Debugging using not-ocamlfind preprocess

Suppose that the ocamlfind ocamlc invocation above didn’t produce the results we desired. For instance, suppose that we forgot the -syntax camlp5o:

ocamlfind ocamlc -package pa_ppx.deriving_plugins.show -c simple_show.ml
File "simple_show.ml", line 5, characters 18-22:
5 |   print_string ([%show: a1] (5,6))
Error: Uninterpreted extension 'show'.

We could start to debug the preprocessing process by using not-ocamlfind preprocess:

not-ocamlfind preprocess -package pa_ppx.deriving_plugins.show simple_show.ml
ppx_execute: ocamlfind not-ocamlfind/papr_official.exe -binary-output -impl simple_show.ml /tmp/simple_show4d8e59
format output file: ocamlfind not-ocamlfind/papr_official.exe -binary-input -impl /tmp/simple_show4d8e59
type a1 = (int * int)[@@deriving show]
let _ = print_string (([%show :a1]) (5, 6))

This tells us we didn’t actually invoke camlp5 (or any PPX rewriters). Instead, we use “papr_official.exe” to convert text to binary AST, and then back to text. A different kind of information is given by adding -verbose:

ocamlfind ocamlc -verbose -package pa_ppx.deriving_plugins.show -c simple_show.ml
Effective set of compiler predicates: pkg_result,pkg_rresult,pkg_seq,pkg_stdlib-shims,pkg_fmt,pkg_sexplib0,pkg_pa_ppx.runtime,pkg_pa_ppx.deriving_plugins.show,autolink,byte

This also tells us that camlp5 isn’t being invoked (no mention of “preprocessor predicates”), and this would tell us that we needed to add -syntax camlp5o (and maybe the camlp5 package):

not-ocamlfind preprocess -package pa_ppx.deriving_plugins.show -syntax camlp5o simple_show.ml

will produce binary output, because we didn’t specify what syntax we wanted to print (official or revised); adding camlp5.pr_o will fix that:

not-ocamlfind preprocess -package pa_ppx.deriving_plugins.show,camlp5.pr_o -syntax camlp5o simple_show.ml

Basically, any ocamlfind ocamlc command can be converted to not-ocamlfind preprocess by removing any flags/arguments that are meant only for ocamlc (so: linking, warnings, -c, etc) and adding a camlp5 printing package (so: camlp5.pr_o or camlp5.pr_r).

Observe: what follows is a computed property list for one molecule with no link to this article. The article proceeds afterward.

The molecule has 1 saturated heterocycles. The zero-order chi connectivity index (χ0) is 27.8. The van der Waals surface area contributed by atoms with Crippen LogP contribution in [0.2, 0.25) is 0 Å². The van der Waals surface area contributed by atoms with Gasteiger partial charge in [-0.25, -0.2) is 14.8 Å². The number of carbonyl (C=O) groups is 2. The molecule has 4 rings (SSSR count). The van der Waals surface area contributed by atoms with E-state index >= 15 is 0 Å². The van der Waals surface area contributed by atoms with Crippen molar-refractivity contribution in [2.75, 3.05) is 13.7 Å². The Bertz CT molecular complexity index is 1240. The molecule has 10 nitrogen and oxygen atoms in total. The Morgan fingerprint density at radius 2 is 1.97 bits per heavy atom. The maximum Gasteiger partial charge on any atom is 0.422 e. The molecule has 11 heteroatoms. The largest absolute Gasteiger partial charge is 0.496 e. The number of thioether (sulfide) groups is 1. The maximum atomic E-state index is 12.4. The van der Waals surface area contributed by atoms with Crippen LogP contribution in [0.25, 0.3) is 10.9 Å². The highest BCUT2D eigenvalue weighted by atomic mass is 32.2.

Debugging using the ocaml toplevel

The other way to debug a Pa_ppx rewriter is via the Ocaml toplevel. Camlp5 and pa_ppx packages can be loaded into the toplevel in the usual way.

  1. Load supporting modules:

    #use "topfind.camlp5";;
    #require "camlp5.pa_o";;
    #require "camlp5.pr_o";;
    #directory "../tests-ounit2";;
    (* these are needed by this example, not by pa_ppx *)
    #require "compiler-libs.common" ;;
    #require "bos";;
    #load "../tests-ounit2/papr_util.cmo";;
    open Papr_util ;;
  2. Load the PPX rewriter:

    #require "pa_ppx.deriving_plugins.show";;
  3. And run it on a file:

    "simple_show.ml" |> Fpath.v |> Bos.OS.File.read
    |> Rresult.R.get_ok |> PAPR.Implem.pa1
    |> PAPR.Implem.pr |> print_string ;;
    type a1 = int * int[@@deriving_inline show]let rec (pp_a1 : a1 Fmt.t) =
      fun (ofmt : Format.formatter) arg ->
        (fun (ofmt : Format.formatter) (v0, v1) ->
           let open Pa_ppx_runtime.Runtime.Fmt in
           pf ofmt "(@[%a,@ %a@])"
             (fun ofmt arg ->
                let open Pa_ppx_runtime.Runtime.Fmt in pf ofmt "%d" arg)
             (fun ofmt arg ->
                let open Pa_ppx_runtime.Runtime.Fmt in pf ofmt "%d" arg)
          ofmt arg[@@ocaml.warning "-39"] [@@ocaml.warning "-33"]
    and (show_a1 : a1 -> Stdlib.String.t) =
      fun arg -> Format.asprintf "%a" pp_a1 arg[@@ocaml.warning "-39"] [@@ocaml.warning "-33"][@@@end]let _ = print_string ((fun arg -> Format.asprintf "%a" pp_a1 arg) (5, 6))- : unit = ()